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Woody stem decomposition and their drivers in the semi-arid inland dunes
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Wood decomposition within mesic temperate or tropical ecosystems is strongly modulated by biotic factors such as soil fauna and microbes due to their high abundances and activity at suitable environmental moisture regime.

By contrast, lower vegetation canopy cover, that is, high irradiance, and lower annual precipitation could constrain decomposer abundances and activity in drylands. Therefore, there is accumulating evidence that litter decomposition in semi-arid and arid ecosystems is controlled by both biotic and abiotic factors.

Shrub encroachment, a common phenomenon in arid and semi-arid grasslands, affects soil C and N accumulation and turnover. Moreover, there exist many vegetation types in drylands in which woody plants are common and likely important to biogeochemical cycling, such as desert, inland dunes, semi-desert, woodland, shrubland and savanna. It is therefore surprising that research on woody debris decomposition in arid and semi-arid ecosystems is scarce.

Researchers from both Institute of Botany, CAS and VU University Amsterdam investigated the relative importance of litter position (sand burial vs. surface vs. suspended above the surface), UV radiation, and stem diameter size (<2, 2-4, 4-8, 8-13, and 13-20 mm) on the mass loss of woody litters of four shrub species in an inland dune ecosystem in northern China.

They found that after 34 months of in situ incubation, decomposition rates of buried woody litters was three times faster than those of suspended and surface woody litters (53.5 ± 2.7 %, 17.0 ± 1.0 % and 14.4± 1.2 %, respectively). This is quite different with mesic ecosystems that wood buried by soil, litter, or ground vegetation in wide-ranging forest ecosystems was efficiently preserved, i.e. slowly decomposed. This implies that the effect of sand burial on wood decomposition strong depends on biomes with contrasting climate and associated soil taxa. This study demonstrates how wood decay differently in this dryland compared to mesic sites where, for instance, decay rates tend to be lower for buried wood. Considering the very important role for UV radiation of dryland leaf litter, this study reinforces how different plant tissues decay in very different ways.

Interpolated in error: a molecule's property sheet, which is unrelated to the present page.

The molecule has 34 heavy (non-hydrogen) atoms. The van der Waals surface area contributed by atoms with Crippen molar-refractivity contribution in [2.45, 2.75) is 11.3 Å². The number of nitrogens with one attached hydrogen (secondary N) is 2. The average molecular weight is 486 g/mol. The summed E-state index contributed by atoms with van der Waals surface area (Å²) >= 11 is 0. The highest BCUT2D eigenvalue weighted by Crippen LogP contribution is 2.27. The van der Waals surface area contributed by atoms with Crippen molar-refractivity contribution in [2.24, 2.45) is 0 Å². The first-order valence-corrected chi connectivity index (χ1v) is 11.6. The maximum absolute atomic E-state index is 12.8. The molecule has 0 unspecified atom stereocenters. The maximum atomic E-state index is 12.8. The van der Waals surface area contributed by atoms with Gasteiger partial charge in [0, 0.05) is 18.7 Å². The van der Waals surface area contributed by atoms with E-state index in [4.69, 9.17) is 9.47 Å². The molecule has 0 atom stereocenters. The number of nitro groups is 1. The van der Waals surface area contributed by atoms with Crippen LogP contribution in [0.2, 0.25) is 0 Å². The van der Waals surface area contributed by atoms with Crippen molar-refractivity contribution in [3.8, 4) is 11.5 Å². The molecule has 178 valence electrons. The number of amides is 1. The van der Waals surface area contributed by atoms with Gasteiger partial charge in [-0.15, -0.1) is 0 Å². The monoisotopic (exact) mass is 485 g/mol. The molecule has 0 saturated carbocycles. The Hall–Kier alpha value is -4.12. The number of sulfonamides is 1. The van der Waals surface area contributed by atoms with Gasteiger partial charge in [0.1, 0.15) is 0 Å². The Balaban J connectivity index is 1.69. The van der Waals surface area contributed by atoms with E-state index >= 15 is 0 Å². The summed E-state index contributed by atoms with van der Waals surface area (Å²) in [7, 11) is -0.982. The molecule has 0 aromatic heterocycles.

The study entitled " Multiple abiotic and biotic drivers of long-term wood decomposition within and among species in the semi-arid inland dunes: A dual role for stem diameter" has been published in Functional Ecology.

The study was supported by the National Key Research and Development Program of China and CAS President's International Fellowship Initiative (PIFI).

The structural equation model (SEM) depicting pathways by which wood traits may influence k values in the semi-arid dune ecosystem. (Image by IBCAS)

Articlelink: https://besjournals.onlinelibrary.wiley.com/doi/full/10.1111/1365-2435.13559

Contact: Email:zhenying@ibcas.ac.cn
Institute of Botany, Chinese Academy of Sciences

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